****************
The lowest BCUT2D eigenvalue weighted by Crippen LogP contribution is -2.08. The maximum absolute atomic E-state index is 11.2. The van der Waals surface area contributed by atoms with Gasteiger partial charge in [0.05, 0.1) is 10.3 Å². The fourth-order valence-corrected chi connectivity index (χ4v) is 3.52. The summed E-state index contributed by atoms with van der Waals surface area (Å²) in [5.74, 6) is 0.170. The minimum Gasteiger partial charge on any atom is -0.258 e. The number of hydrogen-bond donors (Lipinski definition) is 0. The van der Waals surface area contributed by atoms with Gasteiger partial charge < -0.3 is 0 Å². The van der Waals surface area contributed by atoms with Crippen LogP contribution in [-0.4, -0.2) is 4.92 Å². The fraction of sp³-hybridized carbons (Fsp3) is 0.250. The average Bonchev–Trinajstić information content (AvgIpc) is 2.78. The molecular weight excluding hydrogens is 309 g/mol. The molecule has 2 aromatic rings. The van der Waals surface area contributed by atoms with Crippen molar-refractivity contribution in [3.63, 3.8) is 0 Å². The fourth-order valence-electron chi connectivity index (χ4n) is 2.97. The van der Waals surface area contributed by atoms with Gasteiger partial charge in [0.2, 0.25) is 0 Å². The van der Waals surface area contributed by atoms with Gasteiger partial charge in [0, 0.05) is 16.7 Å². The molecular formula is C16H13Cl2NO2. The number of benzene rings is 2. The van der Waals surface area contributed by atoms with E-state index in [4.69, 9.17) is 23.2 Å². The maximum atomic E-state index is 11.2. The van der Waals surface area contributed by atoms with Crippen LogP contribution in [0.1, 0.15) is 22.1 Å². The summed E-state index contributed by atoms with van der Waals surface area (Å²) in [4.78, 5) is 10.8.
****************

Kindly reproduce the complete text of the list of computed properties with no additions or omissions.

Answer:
The lowest BCUT2D eigenvalue weighted by Crippen LogP contribution is -2.08. The maximum absolute atomic E-state index is 11.2. The van der Waals surface area contributed by atoms with Gasteiger partial charge in [0.05, 0.1) is 10.3 Å². The fourth-order valence-corrected chi connectivity index (χ4v) is 3.52. The summed E-state index contributed by atoms with van der Waals surface area (Å²) in [5.74, 6) is 0.170. The minimum Gasteiger partial charge on any atom is -0.258 e. The number of hydrogen-bond donors (Lipinski definition) is 0. The van der Waals surface area contributed by atoms with Gasteiger partial charge < -0.3 is 0 Å². The van der Waals surface area contributed by atoms with Crippen LogP contribution in [-0.4, -0.2) is 4.92 Å². The fraction of sp³-hybridized carbons (Fsp3) is 0.250. The average Bonchev–Trinajstić information content (AvgIpc) is 2.78. The molecular weight excluding hydrogens is 309 g/mol. The molecule has 2 aromatic rings. The van der Waals surface area contributed by atoms with Crippen molar-refractivity contribution in [3.63, 3.8) is 0 Å². The fourth-order valence-electron chi connectivity index (χ4n) is 2.97. The van der Waals surface area contributed by atoms with Gasteiger partial charge in [0.2, 0.25) is 0 Å². The van der Waals surface area contributed by atoms with Gasteiger partial charge in [0, 0.05) is 16.7 Å². The molecular formula is C16H13Cl2NO2. The number of benzene rings is 2. The van der Waals surface area contributed by atoms with E-state index in [4.69, 9.17) is 23.2 Å². The maximum atomic E-state index is 11.2. The van der Waals surface area contributed by atoms with Crippen LogP contribution in [0.1, 0.15) is 22.1 Å². The summed E-state index contributed by atoms with van der Waals surface area (Å²) in [4.78, 5) is 10.8.